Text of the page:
Kim Smith became a quadruple amputee four years ago after severe sepsis caused her to lose circulation in all four limbs.
To save her life, doctors had to amputate her hands at the wrists and her legs from just above the knee.
Since then the once super-busy businesswoman has vowed her family and friends with her determination to live as full as life as possible – but she admits she is constantly frustrated with all the things she is unable to do.
"I can’t even go to the bathroom on my own. I can’t cook, I can’t do housework or do my hair or go shopping, or do anything at all independently. I can’t do thing for my children and my three grandchildren. My husband Steve has to be my carer 24/7, which is hard when I’m such a fiercely independent person,” she said.
Former hairdresser and wedding planner Kim, who lives on Walnut Tree, has prosthetic hands but says she finds them such a limited help that she does not bother wearing them.
Now she has been assessed by surgeons at Leeds General Infirmary as a suitable candidate for a human hand transplant.
"Basically they have to wait until they find a suitable donor who dies and then they will transplant her hands onto me,” she said.
"They have be be female hands, not male, and the surgeons will connect all the nerves and muscles so they will work almost as well as if they were my own hands. It’s amazing and I will be forever grateful to the donor.”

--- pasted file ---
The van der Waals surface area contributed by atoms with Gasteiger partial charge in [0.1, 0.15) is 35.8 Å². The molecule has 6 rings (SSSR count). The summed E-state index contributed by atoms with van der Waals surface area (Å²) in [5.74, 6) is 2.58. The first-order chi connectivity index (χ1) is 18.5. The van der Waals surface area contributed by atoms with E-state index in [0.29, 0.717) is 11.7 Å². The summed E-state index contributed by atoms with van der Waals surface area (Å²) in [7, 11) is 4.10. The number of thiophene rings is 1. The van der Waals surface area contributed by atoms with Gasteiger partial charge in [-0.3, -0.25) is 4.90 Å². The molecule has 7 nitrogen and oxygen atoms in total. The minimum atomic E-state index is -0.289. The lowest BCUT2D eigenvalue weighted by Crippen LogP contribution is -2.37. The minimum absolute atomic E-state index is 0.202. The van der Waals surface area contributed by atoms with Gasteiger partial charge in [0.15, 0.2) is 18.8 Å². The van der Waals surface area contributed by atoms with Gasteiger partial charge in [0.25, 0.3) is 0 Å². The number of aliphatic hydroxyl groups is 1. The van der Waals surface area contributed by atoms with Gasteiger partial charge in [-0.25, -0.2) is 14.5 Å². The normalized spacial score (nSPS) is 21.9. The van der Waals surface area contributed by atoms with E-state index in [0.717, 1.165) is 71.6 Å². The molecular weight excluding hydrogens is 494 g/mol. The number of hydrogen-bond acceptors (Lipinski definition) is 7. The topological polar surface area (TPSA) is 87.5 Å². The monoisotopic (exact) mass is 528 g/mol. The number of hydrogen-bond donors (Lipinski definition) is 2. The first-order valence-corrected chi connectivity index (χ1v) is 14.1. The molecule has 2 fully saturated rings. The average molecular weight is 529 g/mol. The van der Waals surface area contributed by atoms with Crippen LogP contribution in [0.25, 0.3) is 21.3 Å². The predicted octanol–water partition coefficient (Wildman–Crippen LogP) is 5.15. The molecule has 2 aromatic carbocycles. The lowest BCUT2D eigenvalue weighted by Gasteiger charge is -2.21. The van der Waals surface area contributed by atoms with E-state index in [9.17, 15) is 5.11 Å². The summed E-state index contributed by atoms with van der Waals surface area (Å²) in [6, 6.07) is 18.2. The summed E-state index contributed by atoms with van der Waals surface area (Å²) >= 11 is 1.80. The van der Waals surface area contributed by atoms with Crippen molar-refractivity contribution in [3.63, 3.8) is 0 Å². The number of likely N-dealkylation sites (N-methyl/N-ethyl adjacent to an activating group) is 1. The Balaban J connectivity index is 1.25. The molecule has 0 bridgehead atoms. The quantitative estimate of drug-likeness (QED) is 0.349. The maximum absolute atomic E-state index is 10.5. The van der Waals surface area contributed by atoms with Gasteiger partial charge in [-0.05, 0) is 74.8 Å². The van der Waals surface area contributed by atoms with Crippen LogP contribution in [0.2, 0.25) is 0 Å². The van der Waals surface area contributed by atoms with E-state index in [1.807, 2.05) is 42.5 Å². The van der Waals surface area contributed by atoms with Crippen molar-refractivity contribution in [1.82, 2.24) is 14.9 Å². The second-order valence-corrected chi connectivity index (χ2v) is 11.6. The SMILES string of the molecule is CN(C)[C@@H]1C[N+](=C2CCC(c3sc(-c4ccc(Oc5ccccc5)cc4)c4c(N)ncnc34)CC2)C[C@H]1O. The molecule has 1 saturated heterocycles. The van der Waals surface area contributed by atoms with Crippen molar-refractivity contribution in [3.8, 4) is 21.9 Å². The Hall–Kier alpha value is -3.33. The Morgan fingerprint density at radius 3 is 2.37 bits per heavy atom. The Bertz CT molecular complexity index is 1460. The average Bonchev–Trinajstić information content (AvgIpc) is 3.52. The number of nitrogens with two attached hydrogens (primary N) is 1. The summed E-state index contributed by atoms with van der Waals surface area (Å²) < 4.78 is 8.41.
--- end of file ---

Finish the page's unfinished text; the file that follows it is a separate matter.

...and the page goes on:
Only eight such transplants have been carried out in the UK. One of the first was on Cor Hutton from Scotland in 2019. Her progress was hailed as “phenomenal by doctors and she has more than 90% function in her new fingers.
"I can’t wait,” said Kim. “I could get the phone call at any time that they have a donor and I’ll have to be rushed to Leeds to have the surgery… It will be truly life-changing.”
Meanwhile, Kim is concentrating upon her next ambition – driving a car. She has found an adapted vehicle that she can operate using her stumps, using a rubber ball for steering and a lever for braking.
But to qualify through Motability’s grant scheme she must spend 12 hours a week doing voluntary work. Currently Kim spends five hours a week volunteering for the Sepsis Trust and the Steel Bones amputee charities.
"It’s a catch-22. I can’t do more hours because I can’t get there without a car,” she said.
Kim is now faced with raising the £30,00 cost of the car herself and has set up a fundraising page to appeal for the public’s help.
"Once I have a car, I’d love to do other work again. At 60 I’m not too old to get a job,” she said.
"And when I get my new hands, it will be even easier to drive the car and I’ll be able to do even more things for myself...It will be a dream come true.”